socialization of Black men as violent or the women's movement which allowed
angry or to be feared," Wilson said. women to ask what kind of
"The Men's movement is being led by woman do I want to
middle-class, white, heterosexual 2 be?"

TI s [t... t ti}"
called"relat-
ing to nature."
Somehow, it's supposed to
help.
During Bly-inspired retreats themen
"bond" by getting back to traditional
roles in society. Yet another irony sur-
faces, when we discover the men (pre-
dominantly white, middle-class men)
using Native American culture and spiri-
tual stories as their bonding catalysts.
The Pro-feminist/Gay Affirmative
movement focuses on male socializa-
tion and male power in society. Of the
three factions, this group is most in tune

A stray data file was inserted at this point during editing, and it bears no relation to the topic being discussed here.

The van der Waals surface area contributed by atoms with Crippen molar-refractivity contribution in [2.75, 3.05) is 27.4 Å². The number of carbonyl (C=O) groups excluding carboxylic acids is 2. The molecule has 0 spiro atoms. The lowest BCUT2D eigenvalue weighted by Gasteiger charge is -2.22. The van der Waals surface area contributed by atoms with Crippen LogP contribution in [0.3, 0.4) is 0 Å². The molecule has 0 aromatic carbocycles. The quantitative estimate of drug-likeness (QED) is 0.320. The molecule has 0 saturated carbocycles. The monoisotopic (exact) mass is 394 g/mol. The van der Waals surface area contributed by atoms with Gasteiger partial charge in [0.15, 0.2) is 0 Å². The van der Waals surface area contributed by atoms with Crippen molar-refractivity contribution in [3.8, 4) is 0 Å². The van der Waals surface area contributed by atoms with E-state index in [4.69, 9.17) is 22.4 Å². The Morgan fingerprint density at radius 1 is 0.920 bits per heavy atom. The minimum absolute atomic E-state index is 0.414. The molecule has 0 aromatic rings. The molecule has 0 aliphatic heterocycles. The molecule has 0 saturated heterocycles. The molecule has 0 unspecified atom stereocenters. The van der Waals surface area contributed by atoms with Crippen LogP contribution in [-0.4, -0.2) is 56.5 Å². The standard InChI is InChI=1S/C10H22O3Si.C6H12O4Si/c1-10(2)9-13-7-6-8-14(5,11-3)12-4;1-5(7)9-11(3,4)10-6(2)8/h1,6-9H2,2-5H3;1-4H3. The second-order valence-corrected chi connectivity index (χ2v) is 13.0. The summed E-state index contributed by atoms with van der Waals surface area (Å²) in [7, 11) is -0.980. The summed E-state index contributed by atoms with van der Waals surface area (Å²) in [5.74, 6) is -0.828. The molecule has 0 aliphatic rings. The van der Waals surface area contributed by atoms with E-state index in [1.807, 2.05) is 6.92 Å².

with the Women's movement and
preaches social action as a key way of
getting in touch with male identity. It
recognizes how men use their power in
negative ways, particularly toward
women.
(The eroiun are all ab~ouit men

The Critics
If you went to a wildman weekend,
you probably wouldn't find an actual
Native American anywhere in sight.
"The retreats are for white men to go
beat drums and practice Native Ameri-
can culture - and my question is what
are they going to do to help Native
American people or other oppressed
groups?" said Doniel Mark Wilson, a
Sociology graduate student and co-in-
structor for Gerschick's "Men and
Masculinities" class.
As critics have vointed out (some-

fun
Murderous clowns and
microwaves. Read Leisha 2

. hoto

A look into the lives of
students who are parents.

6

- .

I